Facilitating continuity across UK disaster research
Authors: Dr. Maurice Said and Dr. Hayley Watson – Trilateral Research Ltd.
In 2016, the UK Collaborative on Development Sciences (UKCDS) funded a study to map and visualise data on the distribution of disaster research funding in the UK. The data shows funded projects in disaster and crisis studies across UK universities. It detailed who was funded, for what, where and by whom. The data covered various funding agencies and programs but focused predominantly on the three main funders in the UK: Medical Research Council (MRC), Natural Environment Research Council (NERC) and Economic and Social Research Council (ESRC). It was used to populate a visual analytics mapping platform – the UK Disaster Research Map. This will make it easier to gather, search and visualise disaster funding data, mapping academic research knowledge and capacity relevant to disaster research in the UK. The data covers funding awarded between 1976 and 2016 and a total amount of £370,196,882, with the MRC accounting for 53% of the total. However, it should be noted the bulk of funding data comes from 2006 onwards, since digital records are scarce or unavailable prior to this date.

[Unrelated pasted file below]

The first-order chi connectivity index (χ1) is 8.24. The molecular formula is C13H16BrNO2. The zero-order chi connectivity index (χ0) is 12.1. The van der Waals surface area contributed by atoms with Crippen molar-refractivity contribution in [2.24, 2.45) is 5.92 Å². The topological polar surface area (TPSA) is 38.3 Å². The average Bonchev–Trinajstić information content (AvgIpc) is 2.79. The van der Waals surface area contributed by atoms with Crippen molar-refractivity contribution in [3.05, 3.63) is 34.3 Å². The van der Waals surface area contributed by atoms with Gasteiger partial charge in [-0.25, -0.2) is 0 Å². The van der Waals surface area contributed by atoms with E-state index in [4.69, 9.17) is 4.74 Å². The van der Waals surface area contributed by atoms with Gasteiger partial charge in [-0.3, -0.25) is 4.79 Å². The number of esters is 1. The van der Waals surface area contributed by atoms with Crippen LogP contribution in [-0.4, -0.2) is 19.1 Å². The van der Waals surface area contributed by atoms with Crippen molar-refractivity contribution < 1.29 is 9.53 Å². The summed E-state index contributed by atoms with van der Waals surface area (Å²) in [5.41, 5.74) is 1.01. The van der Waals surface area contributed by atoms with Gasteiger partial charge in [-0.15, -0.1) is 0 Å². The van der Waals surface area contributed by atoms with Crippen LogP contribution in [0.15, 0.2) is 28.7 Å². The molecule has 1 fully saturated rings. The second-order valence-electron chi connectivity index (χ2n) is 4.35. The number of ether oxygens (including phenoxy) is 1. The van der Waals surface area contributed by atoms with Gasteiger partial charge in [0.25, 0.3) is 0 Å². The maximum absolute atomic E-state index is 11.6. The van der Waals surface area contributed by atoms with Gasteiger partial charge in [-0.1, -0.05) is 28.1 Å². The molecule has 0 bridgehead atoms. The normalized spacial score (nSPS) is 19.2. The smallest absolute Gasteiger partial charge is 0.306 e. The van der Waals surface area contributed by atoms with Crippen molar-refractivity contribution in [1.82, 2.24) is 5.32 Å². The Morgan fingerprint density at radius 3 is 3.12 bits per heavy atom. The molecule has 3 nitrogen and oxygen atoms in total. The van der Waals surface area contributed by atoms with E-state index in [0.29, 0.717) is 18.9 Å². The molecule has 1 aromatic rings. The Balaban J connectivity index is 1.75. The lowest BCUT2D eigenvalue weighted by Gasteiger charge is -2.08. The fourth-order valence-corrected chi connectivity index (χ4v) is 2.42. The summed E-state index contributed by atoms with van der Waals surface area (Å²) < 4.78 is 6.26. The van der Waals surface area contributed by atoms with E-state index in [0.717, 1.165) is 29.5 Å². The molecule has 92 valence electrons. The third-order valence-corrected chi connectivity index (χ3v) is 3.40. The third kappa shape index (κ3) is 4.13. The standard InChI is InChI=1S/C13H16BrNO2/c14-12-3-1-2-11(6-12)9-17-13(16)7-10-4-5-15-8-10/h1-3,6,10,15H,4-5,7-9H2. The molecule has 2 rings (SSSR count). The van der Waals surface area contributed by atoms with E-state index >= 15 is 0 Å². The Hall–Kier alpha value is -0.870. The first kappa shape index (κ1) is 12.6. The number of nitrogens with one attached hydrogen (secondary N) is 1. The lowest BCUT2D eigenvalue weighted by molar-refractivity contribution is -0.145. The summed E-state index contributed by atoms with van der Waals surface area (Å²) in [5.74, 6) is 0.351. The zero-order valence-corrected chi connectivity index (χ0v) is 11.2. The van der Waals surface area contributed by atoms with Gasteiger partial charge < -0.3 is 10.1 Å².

The study is a significant step forward in gathering and making available robust evidence about the status, research objectives and varying foci of disaster research studies in the UK. In this regard, the UK Disaster Research Map is a novel mapping exercise that is tailored specifically to disaster research to provide a holistic overview of UK funding. It has been noted that mapping research may be beneficial in identifying policy gaps (Bell et al, 2007), as well as providing funders with an added resource to better distribute funds and minimise waste in the allocation of funding (Nasser et al, 2017). The project also addressed a more significant issue, the provision of an evidence database and map to facilitate continuity in disaster research in the UK. Researchers and institutions will be able to identify what questions and problems are being addressed, reducing research waste and providing access to information on disaster related topics that can inform future directions in disaster research (Gerdin et al, 2014). It helps answer key questions, such as: Has this topic been tackled? What were the findings? And, how can future research build on successful projects to strengthen the body of evidence in disaster research?